Phichit (พิจิตร) is a city in Lower Northern Thailand.



In lower northern Thailand, some 345 km from Bangkok, Phichit is accessible by both road and rail. Nurtured by two rivers, the Yom and the Nan running parallel to one another north to south, the land is agriculturally fertile. Once the site of an ancient town dating back almost a thousand years ago, Phichit has played in a major role in the history of both Sukhothai and Ayutthaya.

Known as land of the crocodiles, it has been home to this reptile which has thrived in its waters. There are today several freshwater crocodile farms. Phichit features in the Thai epic Krai Thong (ไกรทอง) composed by King Rama II which tells of Chalawan (ชาละวัน), a powerful crocodile king.

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The main ancient sight is the large prang of Wat Mahathat. There is also a moat, city walls, as well as artefacts. The City Pillar Shrine is also in the ancient city.

  • 1 Crocodile Pit. Not that big a deal, but there is small pond with crocs, which you can observe from behind a wire fence. Free admission. Free.
  • 2 Muang Kao Historical Park (6km SW of the new city). This is the ancient city of Phichit, founded 6km from the new city. Not a huge amount to see, the site has only been partially excavated and little work has been done to turn ruins into a tourist attraction, but that seems to be the plan. Free admission.
  • 3 Provincial Museum. This is a small museum housed in several rooms of the provincial hall, found by the river. With information on local history, culture and geography it's worth a look.
  • Thailand-Vietnam Friendship Centre (Ho Chi Minh Museum). During the late-1920s Ho Chi Minh lived in Phichit secretly for several years, working to end French colonialism out of Indochina. In September 2018, Thailand and Vietnam opened the Ho Chi Minh Museum to commemorate his stay in Phichit. The museum contains artifacts, memories, and images of the Vietnamese leader during this period.
  • Boat racing (งานแข่งเรือประเพณี). An event of long standing. It is usually held after the homage-paying rites to the province's principal Buddha statue during September each year on the Nan River in front of Wat Tha Luang.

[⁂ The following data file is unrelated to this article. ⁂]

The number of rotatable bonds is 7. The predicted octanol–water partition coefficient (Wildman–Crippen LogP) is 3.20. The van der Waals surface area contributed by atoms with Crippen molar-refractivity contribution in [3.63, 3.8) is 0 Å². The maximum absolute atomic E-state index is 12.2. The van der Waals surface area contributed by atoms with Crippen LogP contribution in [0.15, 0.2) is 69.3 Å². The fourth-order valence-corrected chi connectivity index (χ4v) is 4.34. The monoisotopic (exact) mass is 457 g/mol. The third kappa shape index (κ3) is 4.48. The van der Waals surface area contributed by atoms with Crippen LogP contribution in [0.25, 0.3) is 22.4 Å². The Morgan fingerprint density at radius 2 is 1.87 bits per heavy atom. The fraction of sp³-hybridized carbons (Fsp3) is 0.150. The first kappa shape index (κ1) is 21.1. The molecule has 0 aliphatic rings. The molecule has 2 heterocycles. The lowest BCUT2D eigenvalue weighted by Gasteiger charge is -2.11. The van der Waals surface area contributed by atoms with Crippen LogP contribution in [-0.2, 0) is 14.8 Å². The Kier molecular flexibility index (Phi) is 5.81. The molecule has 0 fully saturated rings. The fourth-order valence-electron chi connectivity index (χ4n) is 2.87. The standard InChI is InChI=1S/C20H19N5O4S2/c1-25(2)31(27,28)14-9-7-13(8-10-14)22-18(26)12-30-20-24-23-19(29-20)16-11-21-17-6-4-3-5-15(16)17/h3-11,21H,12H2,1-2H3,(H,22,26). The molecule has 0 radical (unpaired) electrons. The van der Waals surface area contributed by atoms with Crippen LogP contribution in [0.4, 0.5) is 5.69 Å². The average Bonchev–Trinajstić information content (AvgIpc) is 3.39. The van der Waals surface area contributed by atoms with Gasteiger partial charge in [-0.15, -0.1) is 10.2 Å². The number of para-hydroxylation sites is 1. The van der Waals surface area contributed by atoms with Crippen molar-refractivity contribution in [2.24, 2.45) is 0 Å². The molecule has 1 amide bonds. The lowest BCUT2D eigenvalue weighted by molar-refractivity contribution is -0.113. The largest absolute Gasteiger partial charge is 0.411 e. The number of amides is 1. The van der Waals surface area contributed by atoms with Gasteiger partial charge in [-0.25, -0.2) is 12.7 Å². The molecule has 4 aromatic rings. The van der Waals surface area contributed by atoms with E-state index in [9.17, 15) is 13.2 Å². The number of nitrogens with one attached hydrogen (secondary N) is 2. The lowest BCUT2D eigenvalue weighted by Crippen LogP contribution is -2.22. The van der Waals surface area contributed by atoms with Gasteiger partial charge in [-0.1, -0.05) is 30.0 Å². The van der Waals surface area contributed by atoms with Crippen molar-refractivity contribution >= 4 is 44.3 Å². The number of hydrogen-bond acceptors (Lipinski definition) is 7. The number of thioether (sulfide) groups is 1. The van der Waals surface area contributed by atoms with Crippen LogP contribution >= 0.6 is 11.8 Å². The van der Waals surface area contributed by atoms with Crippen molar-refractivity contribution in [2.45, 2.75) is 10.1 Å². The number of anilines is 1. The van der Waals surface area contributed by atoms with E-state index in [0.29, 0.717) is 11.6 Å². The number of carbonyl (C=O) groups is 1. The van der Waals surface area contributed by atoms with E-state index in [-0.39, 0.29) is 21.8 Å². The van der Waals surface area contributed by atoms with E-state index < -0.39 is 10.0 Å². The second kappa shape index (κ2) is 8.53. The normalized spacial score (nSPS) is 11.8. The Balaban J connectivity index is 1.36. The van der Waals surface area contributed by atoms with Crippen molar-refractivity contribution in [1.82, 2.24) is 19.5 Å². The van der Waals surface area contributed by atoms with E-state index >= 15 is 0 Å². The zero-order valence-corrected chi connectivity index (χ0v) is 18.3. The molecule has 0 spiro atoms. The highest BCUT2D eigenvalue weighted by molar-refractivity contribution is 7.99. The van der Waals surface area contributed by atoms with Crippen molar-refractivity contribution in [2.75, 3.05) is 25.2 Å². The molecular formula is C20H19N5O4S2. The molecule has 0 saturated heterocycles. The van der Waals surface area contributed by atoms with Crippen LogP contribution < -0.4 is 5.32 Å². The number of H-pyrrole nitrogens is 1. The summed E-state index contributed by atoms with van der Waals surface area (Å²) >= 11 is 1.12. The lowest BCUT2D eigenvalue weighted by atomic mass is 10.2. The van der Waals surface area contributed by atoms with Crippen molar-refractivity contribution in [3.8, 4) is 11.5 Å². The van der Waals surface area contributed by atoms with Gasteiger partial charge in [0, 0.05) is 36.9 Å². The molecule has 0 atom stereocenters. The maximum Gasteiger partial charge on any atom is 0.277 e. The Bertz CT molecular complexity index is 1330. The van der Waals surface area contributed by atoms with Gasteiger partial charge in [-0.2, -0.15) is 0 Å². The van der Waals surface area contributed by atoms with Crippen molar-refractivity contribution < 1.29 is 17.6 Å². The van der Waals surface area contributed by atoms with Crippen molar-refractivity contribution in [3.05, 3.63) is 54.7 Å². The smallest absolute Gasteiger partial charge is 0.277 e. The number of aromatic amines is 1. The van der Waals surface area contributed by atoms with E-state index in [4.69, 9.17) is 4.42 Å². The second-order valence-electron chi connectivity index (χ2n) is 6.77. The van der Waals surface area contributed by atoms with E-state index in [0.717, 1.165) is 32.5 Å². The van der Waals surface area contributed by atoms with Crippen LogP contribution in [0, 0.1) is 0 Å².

• Built on the west bank of the Nan River within the town in 1845, Wat Tha Luang (วัดท่าหลวง) today houses Luang Pho Phet (หลวงพ่อเพชร), a Chiang Saen-style Buddhist statue cast in bronze.
  • Bueng Si Fai (บึงสีไฟ) is a large freshwater lake to the south of town. It is a Fishery Department facility to breed freshwater fish. On the other side of the park is an aquarium exhibiting species of native fish and local fishing equipment.
  • Utthayan Mueang Kao Pichit (อุทยานเมืองเก่าพิจิตร) . The park features an ancient town dating back more than 900 years. Most of the structures discovered were built during the Sukhothai and Ayutthaya periods. In the town centre is Wat Phra Si Rattana Mahathat (วัดพระศรีรัตนมหาธาตุ) with its large bell-shaped chedi inside of which have been found hundreds of votive tablets.
  • Wat Nakhon Chum (วัดนครชุม) It features an old ubosot built with brick and mortar with the upper parts in wood. In the ubosot is a large Sukhothai-style Buddha statue once used as the principal statue in oath-taking ceremonies pledging allegiance to the monarch.
  • Wat Khao Rup Chang (วัดเขารูปช้าง) On the hilltop is an old, Ayutthaya-style chedi built of bricks, but with its top part now broken. The mondop houses a bronze holy relic.
  • Tapan Hin is the commercial district of Phichit. The most prominent sight of the district is the 34 metre-tall golden Buddha statue, the Luang Pho To, at Wat Thewaprasat on the Nan River bank opposite the Tapan Hin Market.
  • Wat Bang Khlan (วัดบางคลาน). It was the residence temple of the highly revered monk, the late Luang Pho Ngoen (หลวงพ่อเงิน). The Chai Bowon Museum inside the temple collects ancient items such as votive tablets, Buddha statues, and earthenware for display.

Fruit-growing is one of Phichit's major occupations. Among its more well-known produce are pomelo, jack-fruit, krathon, and maprang. Fruits are also use in making several kinds of products.

  • Som O (pomelo) (ส้มโอ) is probably Phichit's best known and bestselling fruit. Grown mainly in Pho Prathap Chang District, it has a mixed sweet and sour taste and has no seeds. The flesh is pinkish. There are two seasons for pomelo, October and April. The peels of young pomelo are made into jam-like sweets, highly popular as a snack.
  • Makham Kaeo (มะขามแก้ว) is another highly popular buy. Tamarind fruit are turned into a kind of candy which has a pleasant taste of sourness, saltiness, sweetness, and slight pungency.

A popular handicraft of the province is the colourful hand-woven fabric (ผ้าทอมือ).





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